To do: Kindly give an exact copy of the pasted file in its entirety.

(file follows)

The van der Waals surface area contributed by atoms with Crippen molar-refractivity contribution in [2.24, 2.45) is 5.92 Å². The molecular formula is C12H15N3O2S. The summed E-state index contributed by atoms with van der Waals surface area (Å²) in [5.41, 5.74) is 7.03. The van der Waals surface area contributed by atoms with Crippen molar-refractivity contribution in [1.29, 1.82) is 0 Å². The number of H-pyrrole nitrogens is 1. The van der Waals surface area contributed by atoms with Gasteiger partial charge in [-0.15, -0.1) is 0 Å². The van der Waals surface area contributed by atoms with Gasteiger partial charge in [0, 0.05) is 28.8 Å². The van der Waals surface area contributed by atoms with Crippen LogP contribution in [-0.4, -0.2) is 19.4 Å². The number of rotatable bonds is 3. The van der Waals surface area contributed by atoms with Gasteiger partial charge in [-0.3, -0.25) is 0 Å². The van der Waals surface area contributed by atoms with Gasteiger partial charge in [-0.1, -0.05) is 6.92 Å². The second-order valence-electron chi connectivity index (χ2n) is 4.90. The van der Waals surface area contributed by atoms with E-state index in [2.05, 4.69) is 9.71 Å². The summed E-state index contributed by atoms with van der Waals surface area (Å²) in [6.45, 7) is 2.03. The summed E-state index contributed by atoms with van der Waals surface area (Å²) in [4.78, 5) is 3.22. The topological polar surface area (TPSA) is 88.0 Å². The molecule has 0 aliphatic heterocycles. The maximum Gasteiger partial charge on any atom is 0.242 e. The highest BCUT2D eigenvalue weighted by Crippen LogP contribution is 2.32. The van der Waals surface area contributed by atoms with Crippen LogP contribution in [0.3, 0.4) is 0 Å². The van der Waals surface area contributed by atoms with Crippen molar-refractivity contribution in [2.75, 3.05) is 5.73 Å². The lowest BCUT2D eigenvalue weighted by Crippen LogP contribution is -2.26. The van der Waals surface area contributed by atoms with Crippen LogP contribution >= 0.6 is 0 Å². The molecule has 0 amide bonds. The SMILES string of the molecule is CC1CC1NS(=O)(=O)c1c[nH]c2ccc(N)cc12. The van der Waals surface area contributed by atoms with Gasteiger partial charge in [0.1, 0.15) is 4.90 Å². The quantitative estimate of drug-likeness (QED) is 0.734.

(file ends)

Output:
The van der Waals surface area contributed by atoms with Crippen molar-refractivity contribution in [2.24, 2.45) is 5.92 Å². The molecular formula is C12H15N3O2S. The summed E-state index contributed by atoms with van der Waals surface area (Å²) in [5.41, 5.74) is 7.03. The van der Waals surface area contributed by atoms with Crippen molar-refractivity contribution in [1.29, 1.82) is 0 Å². The number of H-pyrrole nitrogens is 1. The van der Waals surface area contributed by atoms with Gasteiger partial charge in [-0.15, -0.1) is 0 Å². The van der Waals surface area contributed by atoms with Gasteiger partial charge in [0, 0.05) is 28.8 Å². The van der Waals surface area contributed by atoms with Crippen LogP contribution in [-0.4, -0.2) is 19.4 Å². The number of rotatable bonds is 3. The van der Waals surface area contributed by atoms with Gasteiger partial charge in [-0.3, -0.25) is 0 Å². The van der Waals surface area contributed by atoms with Gasteiger partial charge in [-0.1, -0.05) is 6.92 Å². The second-order valence-electron chi connectivity index (χ2n) is 4.90. The van der Waals surface area contributed by atoms with E-state index in [2.05, 4.69) is 9.71 Å². The summed E-state index contributed by atoms with van der Waals surface area (Å²) in [6.45, 7) is 2.03. The summed E-state index contributed by atoms with van der Waals surface area (Å²) in [4.78, 5) is 3.22. The topological polar surface area (TPSA) is 88.0 Å². The molecule has 0 aliphatic heterocycles. The maximum Gasteiger partial charge on any atom is 0.242 e. The highest BCUT2D eigenvalue weighted by Crippen LogP contribution is 2.32. The van der Waals surface area contributed by atoms with Crippen LogP contribution in [0.3, 0.4) is 0 Å². The van der Waals surface area contributed by atoms with Crippen molar-refractivity contribution in [2.75, 3.05) is 5.73 Å². The lowest BCUT2D eigenvalue weighted by Crippen LogP contribution is -2.26. The van der Waals surface area contributed by atoms with Crippen LogP contribution >= 0.6 is 0 Å². The molecule has 0 amide bonds. The SMILES string of the molecule is CC1CC1NS(=O)(=O)c1c[nH]c2ccc(N)cc12. The van der Waals surface area contributed by atoms with Gasteiger partial charge in [0.1, 0.15) is 4.90 Å². The quantitative estimate of drug-likeness (QED) is 0.734.